December 09, 2015

journal : Australian Journal of DementiaCare - December 2015/January 2016

  Full text articles and books are available to fee paying members of Alzheimer’s Australia NSW by emailing



 Response teams to give ‘clearer picture of BPSD’

Page: 5

The Federal Government’s national Severe Behaviour Response Teams (SBRT) initiative will provide a clearer picture of the number of people in residential care in Australia with BPSD and the cause of the symptoms.


The biomedical and BPSD: can we move on please?

Pages: 6-8

There appears to be a subtle yet increasing focus on a biomedical worldview of dementia, that of BPSD (behavioural and psychological symptoms of dementia). Accordingly, the need to ‘measure’ in order to gather ‘evidence’ is centre stage.

The story of dementia: Alois Alzheimer

Pages: 5+6

This is the first article in a series about those who have made an important contribution to the history of dementia, going back to 1906. That was the year the condition we now refer to as Alzheimer’s disease was first formally identified.

Training effective care partners

Pages: 11-13

The article describes a new national project to educate health professionals in person-centred approaches to responsive behaviours.


Psychotropic drugs: high use for little benefit

Pages: 14+15

A report on the findings from a new Australian study into psychotropic medicine used by people with cognitive impairment living in the community.

Promoting dignity in care

Pages: 15+16

A report on the promising results from a trial into the combined use of a toilet-seat bidet and mobile shower chair to reduce carer strain and improve dignity for older people requiring assistance with using the toilet.


Testing the water: swimming club makes exercise a joy

Pages: 17-20

A dementia-specific evidence-based aquatic exercise program draws on the joy of swimming to provide physical, psychological and social benefits for participants.
also see

which may be borrowed from the library
Watermemories: a swimming club for people with dementia: a manual for aged care service providers and program instructors [Book and DVD]
University of Queensland. School of Nursing and Midwifery
The purpose of the Watermemories Swimming Club is to try something different- to rekindle positive memories of swimming in people with dementia who enjoyed swimming throughout their lives and get them involved in actively swimming again


Making mealtimes meaningful in acute wards

Pages: 21-24

Mealtimes in acute dementia wards often take little account of the personal needs of patients and may be interrupted by ward routines. The article discusses an initiative to make mealtimes more enjoyable and an essential part of assessment, treatment and interaction with patients with dementia.


Inspiring action: checklist for culture change

Pages: 25-27

An outline of the assessment of the state of culture change in dementia care in Australia, based on findings from the Butterfly Care Homes’ 50-point checklist.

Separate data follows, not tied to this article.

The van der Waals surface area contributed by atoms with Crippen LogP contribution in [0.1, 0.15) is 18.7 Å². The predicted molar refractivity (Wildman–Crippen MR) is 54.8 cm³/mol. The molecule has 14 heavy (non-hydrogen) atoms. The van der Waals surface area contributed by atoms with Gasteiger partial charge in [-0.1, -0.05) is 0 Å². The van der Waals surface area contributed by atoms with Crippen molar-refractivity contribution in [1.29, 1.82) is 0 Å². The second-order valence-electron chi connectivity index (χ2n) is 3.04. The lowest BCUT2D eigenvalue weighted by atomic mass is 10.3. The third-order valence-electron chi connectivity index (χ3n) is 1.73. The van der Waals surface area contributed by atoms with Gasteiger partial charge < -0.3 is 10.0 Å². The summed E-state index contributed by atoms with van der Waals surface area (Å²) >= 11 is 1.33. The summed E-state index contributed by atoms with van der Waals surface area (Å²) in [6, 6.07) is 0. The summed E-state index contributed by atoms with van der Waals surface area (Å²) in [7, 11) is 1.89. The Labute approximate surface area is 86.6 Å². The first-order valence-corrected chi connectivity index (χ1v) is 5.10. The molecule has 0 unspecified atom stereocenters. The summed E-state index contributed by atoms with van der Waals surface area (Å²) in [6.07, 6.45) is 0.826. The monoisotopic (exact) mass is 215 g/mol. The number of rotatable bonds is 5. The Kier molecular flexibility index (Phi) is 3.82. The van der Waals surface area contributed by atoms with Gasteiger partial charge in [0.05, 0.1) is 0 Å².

How to help couples have better conversations

Pages: 28-30

Speech and language therapy should be part of a care program for someone with the primary progressive aphasia type of dementia, but what form should the therapy take?


Post-traumatic stress and dementia: staff perspectives

Pages: 31-33

Some evidence suggests that behavioural and psychological symptoms of dementia (BPSD) are more pronounced in military veterans with a history of post-traumatic stress disorder (PTSD) than in others with dementia.


Wandering-related boundary transgression: the facts

Pages: 34-36

How can residential aged care facilities and staff provide a safe, yet free, environment for very mobile residents with dementia who wander into restricted areas and private spaces?


Improving driving assessment

Page: 37

Dementia impairs driving skills to varying degrees, but ceasing driving can result in loss of mobility and social connections. Therefore, assessing the performance and safety of drivers with dementia is important.
see also
Driving and dementia
Staying on the move with dementia
Alzheimer's Australia NSW
National Roads and Motorists' Association (Australia).

Dementia is one of the conditions that drivers are required by law to report to the Roads and Maritime Services. While having dementia doesn’t automatically mean a person can no longer drive, it will require them to get a medical assessment and possibly undertake a practical driving test. As driving impacts on independence, the issue is highly complex and often fraught and emotional for all involved.
Staying on the Move with Dementia provides a raft of helpful measures around driving with dementia and alternatives for people when they can no longer drive. These include:
•How to identify early warning signs that dementia may be affecting someone’s driving
•Advice on how to help the person deal with the condition and how to prepare them for the time when they can no longer drive
•How to access alternative transport options when a person can no longer drive

**The library holds multiple copies of this - ideal for Support Groups.

Changed conditions ahead : dementia and driving guide for families and carers
Dementia and driving guide for families and carers
Alzheimer's Australia Vic
This guide is for carers, family members and friends of a person with dementia who is driving, or has recently stopped driving. Topics covered include: recognising driving warning signs, responding to changes in driving ability, when safety is an immediate concern, starting the conversation about driving, working with health professionals and staying active, mobile and connected.
which may be borrowed from the library  

Exploring personalised interventions

Page: 38

A recent study has explored why some people with dementia and agitated behaviour don’t seem to respond positively to personalised intervention.

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